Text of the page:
vb. (en-third-person singular of: differ)
Usage examples of "differs".
In the skeletons of the several breeds, the development of the bones of the face in length and breadth and curvature differs enormously.
Secondly, although an English carrier or short-faced tumbler differs immensely in certain characters from the rock-pigeon, yet by comparing the several sub-breeds of these breeds, more especially those brought from distant countries, we can make an almost perfect series between the extremes of structure.
Hilaire seems to entertain no doubt, that the more an organ normally differs in the different species of the same group, the more subject it is to individual anomalies.
On the ordinary view of each species having been independently created, why should that part of the structure, which differs from the same part in other independently-created species of the same genus, be more variable than those parts which are closely alike in the several species?
Not in one case out of a hundred can we pretend to assign any reason why this or that part differs, more or less, from the same part in the parents.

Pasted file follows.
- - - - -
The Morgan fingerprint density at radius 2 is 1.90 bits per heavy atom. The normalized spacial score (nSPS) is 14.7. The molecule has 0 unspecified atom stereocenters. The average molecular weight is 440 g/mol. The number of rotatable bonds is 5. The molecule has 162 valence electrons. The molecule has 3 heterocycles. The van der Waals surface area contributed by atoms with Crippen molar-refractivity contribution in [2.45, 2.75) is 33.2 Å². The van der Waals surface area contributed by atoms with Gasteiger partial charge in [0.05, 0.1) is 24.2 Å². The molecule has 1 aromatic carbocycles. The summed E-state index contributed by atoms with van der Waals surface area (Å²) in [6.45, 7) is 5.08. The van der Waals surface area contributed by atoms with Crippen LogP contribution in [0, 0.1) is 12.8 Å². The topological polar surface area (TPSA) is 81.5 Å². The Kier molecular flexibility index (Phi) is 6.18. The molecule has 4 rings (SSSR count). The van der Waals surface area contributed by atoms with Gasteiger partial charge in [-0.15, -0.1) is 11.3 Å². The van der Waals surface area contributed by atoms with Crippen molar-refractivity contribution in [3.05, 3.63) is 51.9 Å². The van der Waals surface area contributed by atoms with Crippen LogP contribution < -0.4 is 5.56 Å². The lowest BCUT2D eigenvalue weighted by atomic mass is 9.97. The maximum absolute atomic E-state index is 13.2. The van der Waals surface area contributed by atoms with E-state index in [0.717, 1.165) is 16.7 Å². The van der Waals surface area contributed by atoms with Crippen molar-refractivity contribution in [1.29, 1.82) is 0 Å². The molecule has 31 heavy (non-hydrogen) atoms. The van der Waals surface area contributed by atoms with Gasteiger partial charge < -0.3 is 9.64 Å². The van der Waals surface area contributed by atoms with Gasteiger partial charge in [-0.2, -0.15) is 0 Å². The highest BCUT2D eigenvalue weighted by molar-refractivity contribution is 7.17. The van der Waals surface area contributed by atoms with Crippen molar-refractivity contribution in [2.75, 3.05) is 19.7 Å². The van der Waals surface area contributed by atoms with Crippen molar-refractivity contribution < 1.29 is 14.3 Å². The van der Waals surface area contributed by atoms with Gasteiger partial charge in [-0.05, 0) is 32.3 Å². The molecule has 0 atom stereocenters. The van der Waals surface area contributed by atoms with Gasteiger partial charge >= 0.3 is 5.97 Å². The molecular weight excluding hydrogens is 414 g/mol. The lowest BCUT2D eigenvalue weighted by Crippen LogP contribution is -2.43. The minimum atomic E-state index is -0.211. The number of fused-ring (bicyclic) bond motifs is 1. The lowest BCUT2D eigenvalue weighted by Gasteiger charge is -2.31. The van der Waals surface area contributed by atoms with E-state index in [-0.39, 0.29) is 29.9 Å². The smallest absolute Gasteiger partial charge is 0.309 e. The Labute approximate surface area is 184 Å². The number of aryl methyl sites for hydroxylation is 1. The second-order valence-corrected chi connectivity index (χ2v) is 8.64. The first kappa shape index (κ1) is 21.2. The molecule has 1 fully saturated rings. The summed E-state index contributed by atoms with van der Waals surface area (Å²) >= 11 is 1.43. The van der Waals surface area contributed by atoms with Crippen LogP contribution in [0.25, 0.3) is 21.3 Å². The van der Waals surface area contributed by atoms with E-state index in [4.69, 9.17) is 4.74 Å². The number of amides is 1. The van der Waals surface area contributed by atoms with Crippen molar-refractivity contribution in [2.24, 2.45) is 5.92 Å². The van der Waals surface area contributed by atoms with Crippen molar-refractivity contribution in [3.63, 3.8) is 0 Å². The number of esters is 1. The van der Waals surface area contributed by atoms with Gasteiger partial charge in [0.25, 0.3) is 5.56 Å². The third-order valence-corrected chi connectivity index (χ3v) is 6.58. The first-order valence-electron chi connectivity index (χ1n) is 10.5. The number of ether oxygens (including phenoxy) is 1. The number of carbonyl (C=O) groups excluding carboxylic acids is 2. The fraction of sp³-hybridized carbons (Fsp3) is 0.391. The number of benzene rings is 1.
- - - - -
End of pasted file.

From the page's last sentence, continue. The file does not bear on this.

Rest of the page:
The more ancient any form is, the more, as a general rule, it differs from living forms.
In a future chapter I shall attempt to show that the adult differs from its embryo, owing to variations supervening at a not early age, and being inherited at a corresponding age.
We can understand, from the continued tendency to divergence of character, why the more ancient a form is, the more it generally differs from those now living.
Moreover, in closely allied species, the degree to which the same organ has been rendered rudimentary occasionally differs much.
The Washington act not only differs vitally from the Utah and New Mexico acts, but the Nebraska act differs vitally from both.
Whatever differs from this, to the extent of the difference, is no democracy.
It remains to decide whether only what is known in sense exists There or whether, on the contrary, as Absolute-Man differs from individual man, so there is in the Supreme an Absolute-Soul differing from Soul and an Absolute-Intellect differing from Intellectual-Principle.
Now, this Substance is a common property of Soul, but life, common to all souls, differs in that it is a property of Intellect also.
Researchers have since shown that the human version of this gene differs by only three molecules, out of 715, from the version carried by mice, and by just two molecules from the version carried by chimpanzees.
Like tin, iron differs from copper and gold in never being found free in nature, except as the very rare meteorites that fall to earth.